despite how this query structured, its very efficient one because it minimize the cost of I/O operations. you can verify that by checking last_query_cost after executing it, and comparing it to the other approach
show status like 'last_query_cost';

Doctrine Code

In order to apply the optimized pagination queries in my Symfony project, I had to write my own code, and remove knp_paginator calls.
First, I wrote a method to get the count of results used in paging, placing it in the ContentRepository class:

    public function getContentCountByCategory($cat_id){
        
        $qb = $this->createQueryBuilder('c')
                ->select('count(c.id)')                                
                ->where('c.categoryId = :category_id')
                ->andWhere('c.isPublished = :published')
                ->setParameter('category_id', $cat_id)
                ->setParameter('published', true)
                ;
        
        return $qb->getQuery()->getSingleScalarResult();                
    }

this method produces an optimized version of the count query.

Second, I had to write method to retrieve results with deferred join, I tried to use query builder, but unfortunately doctrine doesn’t support subquery in “from” clause, so I wrote a native SQL query with ResultSetMapping as following:

    public function getContentQueryPyCategory($cat_id, $lang, $page=1, $limit=10) {

        $offset = ($page-1)*$limit;
        
        $rsm = new ResultSetMapping();
        $rsm->addEntityResult('Webit\CMSBundle\Entity\Content', 'c');
        $rsm->addFieldResult('c', 'id', 'id');
        $rsm->addFieldResult('c', 'created_at', 'createdAt');
        $rsm->addFieldResult('c', 'slug', 'slug');
        
        $query = $this->getEntityManager()->createNativeQuery("select id, created_at, slug from cms_content inner join "
                . "(select id from cms_content where category_id = ? and is_published=? order by created_at desc limit ? offset ?) as small_tbl"
                . " using (id)", $rsm);
        $query->setParameter(1, $cat_id);
        $query->setParameter(2, true);
        $query->setParameter(3, $limit);
        $query->setParameter(4, $offset);
        
        
        return $query->getResult();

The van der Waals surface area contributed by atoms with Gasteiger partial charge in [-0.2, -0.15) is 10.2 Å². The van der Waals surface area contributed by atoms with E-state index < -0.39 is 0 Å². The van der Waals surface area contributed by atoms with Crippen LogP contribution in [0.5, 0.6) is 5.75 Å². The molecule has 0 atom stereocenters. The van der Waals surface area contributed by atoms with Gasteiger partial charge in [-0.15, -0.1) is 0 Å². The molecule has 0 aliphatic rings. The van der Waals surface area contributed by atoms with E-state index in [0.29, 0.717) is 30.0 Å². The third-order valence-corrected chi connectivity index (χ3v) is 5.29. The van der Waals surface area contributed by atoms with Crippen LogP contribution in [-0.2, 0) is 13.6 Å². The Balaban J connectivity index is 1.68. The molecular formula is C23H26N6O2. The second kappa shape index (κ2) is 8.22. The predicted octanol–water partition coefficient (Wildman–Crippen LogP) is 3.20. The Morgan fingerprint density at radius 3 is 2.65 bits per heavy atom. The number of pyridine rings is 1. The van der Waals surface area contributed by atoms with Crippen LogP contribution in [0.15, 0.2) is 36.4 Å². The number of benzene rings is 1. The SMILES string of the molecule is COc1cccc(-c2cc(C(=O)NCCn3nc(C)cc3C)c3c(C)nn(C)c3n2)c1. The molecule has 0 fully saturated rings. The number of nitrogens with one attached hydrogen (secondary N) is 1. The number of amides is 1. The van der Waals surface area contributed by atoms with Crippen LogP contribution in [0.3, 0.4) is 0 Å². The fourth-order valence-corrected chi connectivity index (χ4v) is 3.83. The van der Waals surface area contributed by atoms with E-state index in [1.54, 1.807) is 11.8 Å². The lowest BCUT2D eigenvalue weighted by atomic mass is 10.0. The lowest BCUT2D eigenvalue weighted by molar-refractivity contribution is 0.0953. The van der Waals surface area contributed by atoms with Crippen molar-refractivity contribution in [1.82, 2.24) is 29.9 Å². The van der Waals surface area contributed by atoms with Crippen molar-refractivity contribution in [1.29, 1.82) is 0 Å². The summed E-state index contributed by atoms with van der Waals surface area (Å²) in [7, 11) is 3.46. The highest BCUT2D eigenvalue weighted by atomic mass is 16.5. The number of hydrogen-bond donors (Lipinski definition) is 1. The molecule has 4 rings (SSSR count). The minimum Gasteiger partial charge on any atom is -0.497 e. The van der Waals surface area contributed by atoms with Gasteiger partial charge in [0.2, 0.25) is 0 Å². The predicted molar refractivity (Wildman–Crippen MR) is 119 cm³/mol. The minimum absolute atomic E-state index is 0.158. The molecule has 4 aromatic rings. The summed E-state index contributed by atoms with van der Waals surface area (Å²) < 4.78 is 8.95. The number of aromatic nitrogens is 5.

}

This method with produce an efficient query, that reduces I/O operations inside MySQL, and the query cost will be minimal even when the number of pages increase.

After implementing this solution, the queries used to produce the page number 3000 took about 46ms compared to approximately 440ms in the original paginator code, more important, the memory usage of MySQL have been utilized because the queries uses the indexing in a more efficient way.

Conclusion

In this post, I discussed the performance problems of pagination in doctrine & Symfony2 project. I applied some techniques that are more efficient in handling limit/offset operations in pagination. Although, there are other workarounds that give good performance, like this good post. This piece of code made my application perform better, hope it helps others who face similar situation.

Introduction to sphinx with PHP – part2

In Part1, I explained how to install sphinx and configure it to index the data from MySQL source, and use the searchd daemon from command line to retrieve data from defined indexes.

In this post, I will explain a PHP examples of how to use Sphinx API.

The following script is based of the database structure and sphinx config file I used in Part1 of this sphinx introduction.

Example PHP Script

<?php

header('Content-type: text/html; charset=utf8');
include ( "sphinxapi.php" );

mysql_connect('localhost', 'root', 'root');
mysql_select_db('your_database_here');        
mysql_query('set names utf8');        

$phrase = @$_GET['phrase'];
$page = isset($_GET['page']) ? $_GET['page'] : 1;
$date_start = @$_GET['date_start'];
$date_end = @$_GET['date_end'];

$client = new SphinxClient();
$client->SetLimits(($page - 1) * 10, 10);
$client->SetSortMode(SPH_SORT_EXTENDED, '@weight desc, created_time desc');
$client->SetMatchMode(SPH_MATCH_ANY);
$client->SetFieldWeights(array('title'=>4, 'keywords'=>2, 'body'=>1 ));

if(isset($date_start) || isset($date_end)){    
    $start_time = isset($date_start)?strtotime($date_start):null;
    $end_time = isset($date_end)?strtotime($date_end):null;    
    $client->SetFilterRange('created_time', $start_time, $end_time);
}

$res = $client->Query($phrase, 'content_index');


if (!$res) {
    echo 'error: ' . $client->GetLastError();
} else {

    if ($res['total'] == 0 || !isset($res['matches'])) {
        echo 'No results retrieved from Search engine';
    } else {
        echo "Displaying " . (($page - 1) * 10+1).'-'.(min($res['total'],$page * 10)) . " out of " . $res['total_found'] . ' total results';
                
        //var_dump($res);
        $ids_str = implode(', ', array_keys($res['matches']));
        $res_db = mysql_query('select id, title, created_at from content where id in  (' . $ids_str . ') order by field(id,'.$ids_str.')');
        if ($res_db === false) {